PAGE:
When a sailor collapses during a ceremony in Sydney Harbor, it’s not immediately clear the cause of his death. But though he was a submariner on a visiting US nuclear submarine, his body ended up in the bay – technically Australian waters – and so begins a delicate dance over who has jurisdiction. Eager to show co-operation in one of the most active maritime areas, it is agreed that two NCIS (Naval Criminal Investigation Service) agents will be involved in the investigation but with the full co-operation of the AFP (Australian Federal Police). While none of the agents are particularly pleased about having to share the investigation it quickly becomes clear that there’s more to the death than meets the eye – particularly when the body appears to show signs of radioactivity.
The combined team makes progress but if there’s one thing that NCIS Special Agent Michelle Mackey and AFP counterpart Sergeant Jim ‘JD’ Dempsey hate more than dealing with international counterparts, it’s being lied to by their superiors and so begins a race against time…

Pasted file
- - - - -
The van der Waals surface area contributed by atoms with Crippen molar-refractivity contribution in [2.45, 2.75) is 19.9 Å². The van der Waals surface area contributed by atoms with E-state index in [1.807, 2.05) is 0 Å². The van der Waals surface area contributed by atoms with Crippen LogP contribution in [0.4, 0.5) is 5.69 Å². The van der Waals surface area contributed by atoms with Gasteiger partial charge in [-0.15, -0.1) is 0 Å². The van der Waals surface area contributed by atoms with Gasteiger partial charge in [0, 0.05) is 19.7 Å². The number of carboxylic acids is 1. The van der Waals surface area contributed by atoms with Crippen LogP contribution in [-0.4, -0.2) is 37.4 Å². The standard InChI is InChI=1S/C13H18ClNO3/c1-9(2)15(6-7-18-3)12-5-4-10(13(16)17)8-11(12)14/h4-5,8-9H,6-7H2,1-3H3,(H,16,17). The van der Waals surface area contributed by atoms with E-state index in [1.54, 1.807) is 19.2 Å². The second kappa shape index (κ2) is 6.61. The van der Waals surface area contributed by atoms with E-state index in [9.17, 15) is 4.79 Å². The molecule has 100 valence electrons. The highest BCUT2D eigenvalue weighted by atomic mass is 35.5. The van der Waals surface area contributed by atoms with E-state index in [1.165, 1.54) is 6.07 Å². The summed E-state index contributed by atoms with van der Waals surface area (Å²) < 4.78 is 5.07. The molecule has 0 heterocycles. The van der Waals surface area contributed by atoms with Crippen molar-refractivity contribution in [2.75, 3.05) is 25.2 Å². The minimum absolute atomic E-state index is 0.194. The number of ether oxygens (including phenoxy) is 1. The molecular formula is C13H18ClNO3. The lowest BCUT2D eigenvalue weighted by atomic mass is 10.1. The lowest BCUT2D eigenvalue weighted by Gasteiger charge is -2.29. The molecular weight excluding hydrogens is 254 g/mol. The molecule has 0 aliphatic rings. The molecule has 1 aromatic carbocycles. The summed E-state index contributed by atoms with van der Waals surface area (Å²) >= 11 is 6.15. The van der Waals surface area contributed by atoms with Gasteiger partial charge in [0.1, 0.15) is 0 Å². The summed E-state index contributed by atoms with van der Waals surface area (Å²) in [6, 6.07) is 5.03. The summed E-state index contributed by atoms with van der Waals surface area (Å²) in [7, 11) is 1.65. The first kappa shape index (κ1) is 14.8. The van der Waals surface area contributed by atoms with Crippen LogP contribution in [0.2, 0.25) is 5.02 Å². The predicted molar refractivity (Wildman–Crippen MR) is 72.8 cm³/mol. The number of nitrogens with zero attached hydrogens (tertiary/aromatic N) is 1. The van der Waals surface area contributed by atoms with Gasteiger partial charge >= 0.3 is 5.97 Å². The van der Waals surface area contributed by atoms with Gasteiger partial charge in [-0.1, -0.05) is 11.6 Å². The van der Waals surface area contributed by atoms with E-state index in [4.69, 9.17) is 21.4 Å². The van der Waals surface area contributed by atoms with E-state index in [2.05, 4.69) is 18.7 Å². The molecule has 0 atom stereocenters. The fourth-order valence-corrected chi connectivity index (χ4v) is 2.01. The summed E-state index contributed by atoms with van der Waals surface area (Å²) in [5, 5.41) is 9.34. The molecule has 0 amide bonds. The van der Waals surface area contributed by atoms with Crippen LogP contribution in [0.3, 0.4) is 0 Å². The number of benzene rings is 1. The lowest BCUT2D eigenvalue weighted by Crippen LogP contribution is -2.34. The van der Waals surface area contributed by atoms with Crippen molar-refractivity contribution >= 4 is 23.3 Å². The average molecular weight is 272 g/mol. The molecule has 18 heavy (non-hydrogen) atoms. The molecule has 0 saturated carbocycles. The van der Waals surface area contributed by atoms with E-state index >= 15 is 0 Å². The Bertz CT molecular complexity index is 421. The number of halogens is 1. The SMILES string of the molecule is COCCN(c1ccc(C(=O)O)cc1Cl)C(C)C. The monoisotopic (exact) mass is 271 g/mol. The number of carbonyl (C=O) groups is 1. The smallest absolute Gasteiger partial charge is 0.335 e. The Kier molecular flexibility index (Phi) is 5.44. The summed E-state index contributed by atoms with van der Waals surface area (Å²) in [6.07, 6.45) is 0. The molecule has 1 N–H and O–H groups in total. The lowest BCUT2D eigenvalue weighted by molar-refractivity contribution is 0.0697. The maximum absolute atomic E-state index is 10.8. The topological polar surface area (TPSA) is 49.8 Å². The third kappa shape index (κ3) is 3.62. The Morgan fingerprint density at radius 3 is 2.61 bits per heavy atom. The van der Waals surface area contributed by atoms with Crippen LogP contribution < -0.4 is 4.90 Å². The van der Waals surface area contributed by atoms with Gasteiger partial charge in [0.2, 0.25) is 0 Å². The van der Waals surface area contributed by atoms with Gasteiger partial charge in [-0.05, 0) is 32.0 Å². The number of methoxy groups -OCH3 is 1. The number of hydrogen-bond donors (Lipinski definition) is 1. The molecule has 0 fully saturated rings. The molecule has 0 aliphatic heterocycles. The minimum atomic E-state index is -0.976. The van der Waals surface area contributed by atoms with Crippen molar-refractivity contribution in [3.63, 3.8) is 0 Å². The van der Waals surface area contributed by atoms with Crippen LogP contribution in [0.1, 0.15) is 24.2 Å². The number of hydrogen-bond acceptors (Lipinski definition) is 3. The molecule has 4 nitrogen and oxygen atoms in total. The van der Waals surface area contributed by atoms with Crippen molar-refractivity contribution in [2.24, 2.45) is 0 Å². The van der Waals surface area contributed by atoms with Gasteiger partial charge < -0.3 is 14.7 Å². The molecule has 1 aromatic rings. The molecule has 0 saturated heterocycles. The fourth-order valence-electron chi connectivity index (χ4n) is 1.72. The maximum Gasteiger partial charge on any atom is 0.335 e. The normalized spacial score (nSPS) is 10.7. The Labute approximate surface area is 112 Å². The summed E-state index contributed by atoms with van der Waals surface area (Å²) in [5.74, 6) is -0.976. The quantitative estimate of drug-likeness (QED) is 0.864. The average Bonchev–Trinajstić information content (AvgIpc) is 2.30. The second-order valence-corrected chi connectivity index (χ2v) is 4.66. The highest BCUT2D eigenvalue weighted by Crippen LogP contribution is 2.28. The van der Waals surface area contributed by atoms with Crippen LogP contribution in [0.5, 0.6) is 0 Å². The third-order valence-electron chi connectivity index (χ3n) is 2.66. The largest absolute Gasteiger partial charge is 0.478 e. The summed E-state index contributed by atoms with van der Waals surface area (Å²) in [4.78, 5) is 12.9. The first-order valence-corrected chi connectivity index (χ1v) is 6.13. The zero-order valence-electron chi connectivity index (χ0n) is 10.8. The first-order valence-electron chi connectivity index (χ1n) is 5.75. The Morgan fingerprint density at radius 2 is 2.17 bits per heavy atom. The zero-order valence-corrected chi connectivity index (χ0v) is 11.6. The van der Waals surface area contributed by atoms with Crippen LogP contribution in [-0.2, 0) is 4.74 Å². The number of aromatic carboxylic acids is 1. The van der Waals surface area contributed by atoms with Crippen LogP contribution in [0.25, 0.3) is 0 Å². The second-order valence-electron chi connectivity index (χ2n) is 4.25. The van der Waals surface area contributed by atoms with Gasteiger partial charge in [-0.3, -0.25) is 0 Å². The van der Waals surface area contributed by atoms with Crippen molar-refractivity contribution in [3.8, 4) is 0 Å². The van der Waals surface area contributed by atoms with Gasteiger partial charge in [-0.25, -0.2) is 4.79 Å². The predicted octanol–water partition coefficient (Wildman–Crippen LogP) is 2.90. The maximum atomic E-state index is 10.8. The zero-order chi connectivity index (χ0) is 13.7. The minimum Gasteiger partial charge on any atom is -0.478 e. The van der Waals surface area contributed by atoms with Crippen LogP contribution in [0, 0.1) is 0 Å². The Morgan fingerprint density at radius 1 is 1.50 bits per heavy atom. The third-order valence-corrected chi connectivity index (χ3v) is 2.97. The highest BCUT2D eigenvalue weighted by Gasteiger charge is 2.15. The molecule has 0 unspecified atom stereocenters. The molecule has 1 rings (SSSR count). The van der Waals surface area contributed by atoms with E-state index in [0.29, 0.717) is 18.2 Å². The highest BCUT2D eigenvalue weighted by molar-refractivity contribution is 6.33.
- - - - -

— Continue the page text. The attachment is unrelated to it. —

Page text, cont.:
With so few tv shows having new episodes ready for the current season (because of the recent industry strikes) and most out of on-screen action until February, there was always the danger of some major gaps in the November / December / January schedules. So it seems entirely logical that CBS would look at the next offshoot of their NCIS franchise – NCIS: Sydney (already well into production and the first to be based and filmed away from the US ) and think ‘Let’s use that!‘ Merely days after it debuted for domestic audiences in Australia (and on Paramount+ in the UK) we see the show settle in to the US’s Tuesday evening schedules for the foreseeable (with NCIS repeats bolstering elsewhere on the schedule).